Small things, big impact!
As you read the headline of this article, you might think: That too. Now she’s also adding her mustard on this subject. Especially since sustainability is used in all sorts of sensible and nonsensical contexts and is sometimes misused to promote advertising. It’s not that I’m an environmental activist. And there are a few things I could do about myself. In fact, the best thing would be to forego creative work entirely. But that is definitely not possible. People have always felt the need to express themselves artistically. And there are definitely different forms, if I wasn’t allowed to paint, draw or be creative, I would wither. So this is not an option.
Nevertheless, my perspective has changed over the years. I’m looking for solutions how I can work creatively, but still not produce tons of unnecessary garbage. But everyone has to decide for themselves how the priorities are set. Sometimes there are small things that don’t hurt, but in the long run and in large measure they have an effect. Here are a few of those little things that I practice to reduce the junk
Disposable gloves, Zewas or paper plates
I hardly ever use such things. Washing hands, old tea towels, old T-shirts or empty plastic packaging that are already there anyway also serve the purpose and can be used several times. I don’t need a fresh plate every time, a sturdy cover made from wall paints or acrylic binders is very durable and can also be used with water-based glazes without softening. An old glass or plexiglass plate is also great. If the disposable cup is frowned upon, why not the disposable, palette, cardboard plate too?
Use existing tools or misuse them
You don’t always need the very best artist quality, you can also use existing tools for your painting. Dish brushes, rubber squeegees from the hardware store or pot sponges can withstand a long time. You can prime your pictures with remnants of white wall paint. A mixture of dish soap and sunflower oil can replace the solvent for your oil paint.
Work with surfaces that can be revised
Since I’ve been an artist for many years, I have a lot of painted canvases. A very large amount, really. And for some time now, I have rarely used a completely fresh canvas. In the majority of cases I recycle old pictures. Pictures that are outdated because I am at a different point in my development or pictures that I have never really worked out anything new and which are a repetition of earlier work. I can let such pictures go again and form the basis of a new design. Among other things, because I often over-paint the old pictures, I hardly ever varnish my work. It is difficult to get an absorbent primer back on a very smooth and sealed surface.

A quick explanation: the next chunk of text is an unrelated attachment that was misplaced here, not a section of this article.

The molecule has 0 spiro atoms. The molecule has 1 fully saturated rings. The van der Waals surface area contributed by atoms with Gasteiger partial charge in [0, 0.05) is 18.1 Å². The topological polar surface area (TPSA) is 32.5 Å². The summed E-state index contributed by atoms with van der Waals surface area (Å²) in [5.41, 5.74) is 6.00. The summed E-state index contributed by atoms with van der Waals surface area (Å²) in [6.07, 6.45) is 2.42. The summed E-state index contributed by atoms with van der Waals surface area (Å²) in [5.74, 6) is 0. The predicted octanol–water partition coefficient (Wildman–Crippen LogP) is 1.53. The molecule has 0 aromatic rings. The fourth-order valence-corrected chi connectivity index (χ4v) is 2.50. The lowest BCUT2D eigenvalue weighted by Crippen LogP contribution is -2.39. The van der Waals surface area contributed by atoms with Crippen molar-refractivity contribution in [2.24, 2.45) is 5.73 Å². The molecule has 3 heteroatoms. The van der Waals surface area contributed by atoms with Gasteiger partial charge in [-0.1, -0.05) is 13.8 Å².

Keeping the paint moist for the next day of painting
I need a lot of paint for large canvases. But sometimes it’s hard to tell how much. Sometimes I put the paint directly on the canvas, then I can save myself the detour via the palette. If I have leftovers on the palette, I wrap them with the packaging film from the freshly bought canvases (mostly those of my course participants). If I can’t paint for a long time, I spray a little water over it with the spray bottle. The acrylic paint will last for a few days. Should I still have leftovers that I need to rinse off, I first remove most of the paint with an old rag or dirty paper before cleaning the palette. This means that less acrylic paint ends up in the sink.
Maintaining materials well
Unfortunately, many artist’s brushes no longer have the long service life they used to have, these are my experiences. But if you handle your material well, you will definitely benefit from it for longer. When I wash the brushes (which I usually only do at the end of the painting session, as I work wet on wet with the different shades) I then place them on an old terry towel to dry. I don’t put them in a jar, otherwise the moisture will pull into the clamp and the wood in it may swell. The brush hairs fall out quickly and the brush becomes unusable.
Now and then painting on paper
For me a playground: Working on paper. We use less material than when using stretcher frames and it takes up less space to store the finished pictures. In addition, you can let off steam on paper, because it is “only” paper. You can cut it wonderfully to change the composition or cut it into pieces to make cards, bookmarks, etc. out of it (if it doesn’t seem to work as a whole). You can also later integrate it into acrylic paintings.
Collect materials and include them in collages
Some participants bring real treasure chests with them: The collections of special papers, old documents or newspaper clippings are great to use in collages. I also enjoy self-made sketches twice: once when I draw them and a second time when they find a place in a picture. Patterned or structured fabrics can also be worked in perfectly.
You can make it yourself and only touch it if necessary.You can use natural materials with acrylic binders (or white wall paint, if the structural compound should be white) to make the structure yourself: sand, ash or colored earths are structure and first coloring at the same time. And because you only do that when you need these substrates, nothing will go bad or firm.